Binding of monoclonal antibody MHS-5 to western blots of human seminal plasma was employed to follow the fate of a seminal vesicle-specific antigen (SVSA) during semen liquefaction. Ejaculates from four vasectomized donors were collected in a manner to inhibit liquefaction or to allow liquefaction to proceed at room temperature. Aliquots of the liquefying seminal fluid were removed at specific time points and further liquefaction inhibited with sodium dodecyl sulfate (SDS). Western blot analysis using monoclonal antibody MHS-5 demonstrated that the SVSA epitope in all donors was located on multiple bands ranging in mass from 15-92 kDa in unliquefied ejaculates; immunoreactive peptides below 15 kDa were not detected. As early as 5 min post ejaculation, immunoreactive bands below 15 kDa were identified in liquefying samples. During the same time period (5 min), immunoreactive bands of 69-71 and 58 kDa could not be immunologically detected in liquefying samples. A decrease in immunoreactive staining of components higher molecular mass was accompanied by a concomitant increase in immunoreactive staining of intermediate and small molecular mass molecules during the first 2 h of liquefaction. After 8-24 h of liquefaction, two immunoreactive bands of 10.9 and 12.5 kDa predominated. Between 24 and 48 h, each donor's ejaculate demonstrated a common single immunoreactive band of 10.9 kDa. These results indicate that there is a rapid transformation in mass of the SVSA with major 69-71 and 58 kDa bands being converted to forms of lower mass within 5 min of ejaculation.
Crosses of BALB/c female mice and inbred wild male mice (PWD, PWK) produce fertile female progeny, but the male offspring are sterile. The hybrid male sterility is a direct action of the hybrid sterility genes Hst-1s and Hstws. Previous reports concluded that spermatogenic arrest effected the sterility. However, the testicular steroidogenesis of hybrid sterile male mice has not been elucidated. In the present report, the steroidogenic capacity of hybrid sterile and parental strain males was directly assessed by quantifying testosterone secretion by maximally stimulated testes perfused in vitro. Additionally, Leydig cell mass and germ cell volumes were morphometrically determined. The experimental results confirm the deleterious impact of the Hst-1s/Hstws genotype on spermatogenesis and demonstrate for the first time that the steroidogenic capacity of hybrid sterile testes is reduced. The biochemical defects that cause the impairment of testicular function are unknown.
Previous studies show that hysterectomy on Day 1 of pseudopregnancy prolongs serum progesterone secretion in estrogen-treated pseudopregnant rabbits. These studies were undertaken to determine the day of pseudopregnancy when uterine factors are released to alter luteal function. When hysterectomies were performed on either Day 5, 8, 10, or 13 of pseudopregnancy, serum progesterone concentrations were greater than 10 ng/ml between Days 18 and 27 of pseudopregnancy compared to levels of approximately 4 ng/ml in sham-hysterectomized rabbits on these same days. In contrast, serum progesterone levels were not elevated when hysterectomies were performed on Day 11 of pseudopregnancy and were only partially maintained when hysterectomies were performed on Day 12 of pseudopregnancy. Twice daily injections of prolactin (1.5 mg, s.c.) between Days 1 and 33 of pseudopregnancy were unable to mimic the effect of estradiol in the hysterectomized rabbit. Twice daily injections of indomethacin (8 mg/kg, s.c.) between Days 6 and 23 of pseudopregnancy lowered uterine and luteal prostaglandin F2 alpha levels approximately 10-fold on Day 24 of pseudopregnancy but did not maintain progesterone secretion. Serum cholesterol levels were not altered by hysterectomy on any day and were thus not related to the maintenance of progesterone production. These results suggest that the uterus produces both inhibitory and stimulatory factors that effect luteal progesterone secretion. First, an inhibitor is released between Days 10 and 11 of pseudopregnancy in estrogen-treated rabbits that prevents the rabbit corpus luteum from responding to estradiol.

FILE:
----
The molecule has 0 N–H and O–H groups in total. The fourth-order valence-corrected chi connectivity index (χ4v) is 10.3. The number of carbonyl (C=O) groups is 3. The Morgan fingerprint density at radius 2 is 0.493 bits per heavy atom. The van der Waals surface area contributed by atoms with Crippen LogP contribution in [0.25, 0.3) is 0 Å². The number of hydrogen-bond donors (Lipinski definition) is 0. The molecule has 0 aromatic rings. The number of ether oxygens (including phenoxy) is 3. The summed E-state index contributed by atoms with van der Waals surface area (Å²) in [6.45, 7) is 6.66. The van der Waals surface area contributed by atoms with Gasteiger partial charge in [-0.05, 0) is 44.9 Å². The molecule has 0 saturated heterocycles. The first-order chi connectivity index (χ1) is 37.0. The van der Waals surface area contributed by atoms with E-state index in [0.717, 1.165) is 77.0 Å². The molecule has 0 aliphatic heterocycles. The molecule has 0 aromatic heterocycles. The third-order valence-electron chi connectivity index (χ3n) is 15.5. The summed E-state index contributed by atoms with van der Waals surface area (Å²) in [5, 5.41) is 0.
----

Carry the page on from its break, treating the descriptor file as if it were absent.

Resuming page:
Uterine proteins secreted in response to estrogen and modulated by progesterone have previously been demonstrated in the immature rat. An in vitro radiolabeling technique with 35S-methionine was used to culture uteri from animals in estrus, pregnancy and the post partum period. Proteins released into the media (media proteins) were analyzed by sodium dodecyl sulphate-polyacrylamide gel electrophoresis. On Days 1 and 2 of pregnancy, a 115,000 M.W.protein similar in molecular weight to one previously described by this laboratoryis prominent. Its disappearance by Day 3 coincides with increased progesterone secretion. The appearance of a 43,000 M.W. protein is the most marked change at the time of blastocyst invasion of the uterine epithelium. A new 160,000 M.W. protein begins to emerge on Day 5 and is prominent in later gestation. The latter protein is thought to be a product of the uterine decidua. Its production in ovariectomized animals is increased in the presence of progesterone and a nonspecific decidual stimulus. In the immediate post partum period, a 115,000 M.W. protein reemerges, and the 160,000 M.W. protein disappears. It is believed that these proteins are influenced by the hormonal events of pregnancy and may represent an expression of the genetic control of gestation.